[Letters from Mama] Optimism, thanks to my children

Bernadette Romulo-Puyat

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[Letters from Mama] Optimism, thanks to my children
The Philippines' Tourism Secretary writes about finding hope through her children

Mother’s Day, admittedly, is a manufactured “holiday.” What isn’t manufactured, however, is the affection we feel towards our mothers – whether they’ve been our mothers since birth, later in life, at work, or whenever. Mother’s Day is a perfect opportunity to be cheesier than usual and make sure the mothers in our lives know that they are loved, they are appreciated, and that no matter what we say, we need them in our lives. 

But this year’s Mother’s Day comes at an extraordinarily trying time – a pandemic forcing most of the world to seek shelter in their homes as essential workers struggle to contain the deadly novel coronavirus. So for Mother’s Day, we asked mothers from different walks of life to write a letter to their children as the world braves this pandemic. 

The first letter in our series is written by Bernadette Romulo-Puyat, the Philippines’ Tourism Secretary. Puyat, like most Filipinos, has been quarantining at home with her daughter Maia – save for 21 days when she had to self-isolate after exposure to someone who tested positive for the coronavirus. Prior to her current post, Puyat was an undersecretary at the Department of Agriculture. She is a single mom to Maia and Vito. 

Dear Maia,

Before the world went on quarantine and travel came grinding to a halt, I was in constant motion, flying across the country to deliver a speech, only to transit at the airport and head off to another panel, summit, or tourism conference. Even when I was in town, I would be busy with meetings, always planning for the future. I remember, one day stuck in traffic, looking at a photo taken of us together one Mother’s Day, and commenting how I missed spending time with you.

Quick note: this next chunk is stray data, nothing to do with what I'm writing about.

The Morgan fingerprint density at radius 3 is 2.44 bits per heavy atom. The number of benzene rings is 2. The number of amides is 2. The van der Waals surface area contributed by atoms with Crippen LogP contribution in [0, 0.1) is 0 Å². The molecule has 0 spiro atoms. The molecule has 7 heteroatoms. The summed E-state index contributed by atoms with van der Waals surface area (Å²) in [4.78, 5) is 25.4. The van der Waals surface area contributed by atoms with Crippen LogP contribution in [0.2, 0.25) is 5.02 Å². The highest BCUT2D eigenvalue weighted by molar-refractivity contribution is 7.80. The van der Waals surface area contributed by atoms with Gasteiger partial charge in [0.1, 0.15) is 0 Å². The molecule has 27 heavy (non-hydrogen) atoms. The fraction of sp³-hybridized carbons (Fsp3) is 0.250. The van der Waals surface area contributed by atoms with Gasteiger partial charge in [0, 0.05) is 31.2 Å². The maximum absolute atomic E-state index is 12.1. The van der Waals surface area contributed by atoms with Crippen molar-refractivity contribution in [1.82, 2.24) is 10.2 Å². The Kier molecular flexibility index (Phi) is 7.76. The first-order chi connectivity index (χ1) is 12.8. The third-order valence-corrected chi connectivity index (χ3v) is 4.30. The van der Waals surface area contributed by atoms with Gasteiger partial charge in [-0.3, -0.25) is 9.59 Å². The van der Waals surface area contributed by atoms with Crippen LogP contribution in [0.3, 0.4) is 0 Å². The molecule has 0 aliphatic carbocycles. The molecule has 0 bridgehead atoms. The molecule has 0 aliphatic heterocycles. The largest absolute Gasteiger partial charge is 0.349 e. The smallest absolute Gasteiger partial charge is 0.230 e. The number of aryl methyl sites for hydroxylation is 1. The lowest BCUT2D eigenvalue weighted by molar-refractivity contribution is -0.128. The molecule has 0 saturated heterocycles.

Fast forward to today, and somehow, I got my wish. We have been at home together for nearly two months, minus the 21 days I had to quarantine alone in my room. You were the one who kept me in good spirits by sending me photos of how forlorn Biggie looks. You are the one who looks out for the seniors in our family, reminding them to stay the heck home, in your gentle and loving way of course. Thank you for making sure I look presentable for my online meetings even though I haven’t done my hair in ages.

Our weekly meals with the family have been whittled down to just you and I, every night. I’m so glad I get to share these unhurried moments and be completely present with the beautiful, intelligent, and caring young woman you have grown into. I know you can’t help but fall into pockets of anxiety, as we all do, but if there’s anything that keeps me optimistic about the fate of the world, it’s that it is the hands of people like you and your brother.

Photo from Berna Puyat's Instagram

Dear Vito,

I must admit that as much as I’m very proud of you, I’ve also been worried. You are one of the many Filipinos who have been stranded far from home due to the ECQ. Safe at home is where you should be, where everyone should be, while the world battles this terrible pandemic. Instead, you, like many Filipinos who left home to work in a distant province, got stuck there as borders closed and airlines stopped flying.

I know you’re not going hungry, or lack any of the essentials. It’s probably amazing where you are right now, as you observe the conditions of the ocean, the resiliency of the coral reef, without any people around. But I worry because I know you’re worrying about all the people whose livelihoods have been put on hold or worse, lost because of the lockdown. You’ve been working on environmental sustainability programs in the tourism sector and you’ve seen first-hand how important sustainable practices are to weather any condition or circumstance. You’ll come out of this period much wiser and more empathetic than you already are, and for that at least, I’m glad you had to go through this on your own.

You may or may not come home soon. When you do, will we get to hug, or will you also have to spend 14 days alone in your room, while your sister and I attempt to normalize the new normal? Will our family celebrations be held on Zoom? On the other hand, I know you won’t be going on a lot of dates, and you’ll be watching Netflix with me, haha.

We miss you so much and can’t wait to see you again.

– Rappler.com

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